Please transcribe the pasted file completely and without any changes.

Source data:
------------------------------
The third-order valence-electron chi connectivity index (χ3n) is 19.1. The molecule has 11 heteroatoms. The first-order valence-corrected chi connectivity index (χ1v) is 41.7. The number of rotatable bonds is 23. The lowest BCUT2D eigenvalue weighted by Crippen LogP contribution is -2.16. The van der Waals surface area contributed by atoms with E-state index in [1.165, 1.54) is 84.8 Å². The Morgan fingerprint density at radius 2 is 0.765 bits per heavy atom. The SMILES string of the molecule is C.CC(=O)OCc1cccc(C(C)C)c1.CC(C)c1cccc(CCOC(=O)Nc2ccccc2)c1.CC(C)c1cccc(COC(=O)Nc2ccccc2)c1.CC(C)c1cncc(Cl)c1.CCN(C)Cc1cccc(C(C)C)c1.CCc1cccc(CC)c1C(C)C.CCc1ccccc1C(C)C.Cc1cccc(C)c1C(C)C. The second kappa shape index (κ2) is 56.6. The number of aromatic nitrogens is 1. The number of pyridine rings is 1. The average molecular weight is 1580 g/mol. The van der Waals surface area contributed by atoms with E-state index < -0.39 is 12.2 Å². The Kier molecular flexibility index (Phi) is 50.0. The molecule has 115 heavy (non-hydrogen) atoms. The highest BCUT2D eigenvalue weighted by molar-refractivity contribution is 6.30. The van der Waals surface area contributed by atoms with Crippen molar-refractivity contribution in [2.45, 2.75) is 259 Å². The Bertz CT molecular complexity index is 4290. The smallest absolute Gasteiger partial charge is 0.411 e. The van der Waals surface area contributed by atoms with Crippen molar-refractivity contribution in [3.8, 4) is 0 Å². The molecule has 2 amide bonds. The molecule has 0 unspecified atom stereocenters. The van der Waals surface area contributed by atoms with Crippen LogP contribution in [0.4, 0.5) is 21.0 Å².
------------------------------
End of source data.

The third-order valence-electron chi connectivity index (χ3n) is 19.1. The molecule has 11 heteroatoms. The first-order valence-corrected chi connectivity index (χ1v) is 41.7. The number of rotatable bonds is 23. The lowest BCUT2D eigenvalue weighted by Crippen LogP contribution is -2.16. The van der Waals surface area contributed by atoms with E-state index in [1.165, 1.54) is 84.8 Å². The Morgan fingerprint density at radius 2 is 0.765 bits per heavy atom. The SMILES string of the molecule is C.CC(=O)OCc1cccc(C(C)C)c1.CC(C)c1cccc(CCOC(=O)Nc2ccccc2)c1.CC(C)c1cccc(COC(=O)Nc2ccccc2)c1.CC(C)c1cncc(Cl)c1.CCN(C)Cc1cccc(C(C)C)c1.CCc1cccc(CC)c1C(C)C.CCc1ccccc1C(C)C.Cc1cccc(C)c1C(C)C. The second kappa shape index (κ2) is 56.6. The number of aromatic nitrogens is 1. The number of pyridine rings is 1. The average molecular weight is 1580 g/mol. The van der Waals surface area contributed by atoms with E-state index < -0.39 is 12.2 Å². The Kier molecular flexibility index (Phi) is 50.0. The molecule has 115 heavy (non-hydrogen) atoms. The highest BCUT2D eigenvalue weighted by molar-refractivity contribution is 6.30. The van der Waals surface area contributed by atoms with Crippen molar-refractivity contribution in [2.45, 2.75) is 259 Å². The Bertz CT molecular complexity index is 4290. The smallest absolute Gasteiger partial charge is 0.411 e. The van der Waals surface area contributed by atoms with Crippen molar-refractivity contribution in [3.8, 4) is 0 Å². The molecule has 2 amide bonds. The molecule has 0 unspecified atom stereocenters. The van der Waals surface area contributed by atoms with Crippen LogP contribution in [0.4, 0.5) is 21.0 Å².